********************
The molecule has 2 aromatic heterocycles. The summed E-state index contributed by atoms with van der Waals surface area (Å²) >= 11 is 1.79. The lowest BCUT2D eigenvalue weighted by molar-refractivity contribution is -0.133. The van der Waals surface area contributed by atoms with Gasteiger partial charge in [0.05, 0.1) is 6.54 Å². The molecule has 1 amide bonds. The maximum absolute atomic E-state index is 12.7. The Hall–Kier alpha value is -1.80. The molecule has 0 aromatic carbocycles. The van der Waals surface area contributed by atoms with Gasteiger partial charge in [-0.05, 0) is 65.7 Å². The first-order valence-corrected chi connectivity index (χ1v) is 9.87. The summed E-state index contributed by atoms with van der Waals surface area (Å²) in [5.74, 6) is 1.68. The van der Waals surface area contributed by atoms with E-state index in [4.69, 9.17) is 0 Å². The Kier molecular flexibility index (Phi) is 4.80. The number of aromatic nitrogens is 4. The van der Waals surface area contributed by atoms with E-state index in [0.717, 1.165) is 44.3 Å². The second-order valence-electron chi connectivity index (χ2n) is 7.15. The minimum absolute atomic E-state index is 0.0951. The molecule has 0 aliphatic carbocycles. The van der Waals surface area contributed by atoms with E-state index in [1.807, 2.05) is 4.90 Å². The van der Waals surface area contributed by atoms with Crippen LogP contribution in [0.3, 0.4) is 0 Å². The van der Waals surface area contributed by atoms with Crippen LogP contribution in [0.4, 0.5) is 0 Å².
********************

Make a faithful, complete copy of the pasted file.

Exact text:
The molecule has 2 aromatic heterocycles. The summed E-state index contributed by atoms with van der Waals surface area (Å²) >= 11 is 1.79. The lowest BCUT2D eigenvalue weighted by molar-refractivity contribution is -0.133. The van der Waals surface area contributed by atoms with Gasteiger partial charge in [0.05, 0.1) is 6.54 Å². The molecule has 1 amide bonds. The maximum absolute atomic E-state index is 12.7. The Hall–Kier alpha value is -1.80. The molecule has 0 aromatic carbocycles. The van der Waals surface area contributed by atoms with Gasteiger partial charge in [-0.05, 0) is 65.7 Å². The first-order valence-corrected chi connectivity index (χ1v) is 9.87. The summed E-state index contributed by atoms with van der Waals surface area (Å²) in [5.74, 6) is 1.68. The van der Waals surface area contributed by atoms with E-state index in [4.69, 9.17) is 0 Å². The Kier molecular flexibility index (Phi) is 4.80. The number of aromatic nitrogens is 4. The van der Waals surface area contributed by atoms with E-state index in [0.717, 1.165) is 44.3 Å². The second-order valence-electron chi connectivity index (χ2n) is 7.15. The minimum absolute atomic E-state index is 0.0951. The molecule has 0 aliphatic carbocycles. The van der Waals surface area contributed by atoms with E-state index in [1.807, 2.05) is 4.90 Å². The van der Waals surface area contributed by atoms with Crippen LogP contribution in [0.3, 0.4) is 0 Å². The van der Waals surface area contributed by atoms with Crippen LogP contribution in [0.4, 0.5) is 0 Å².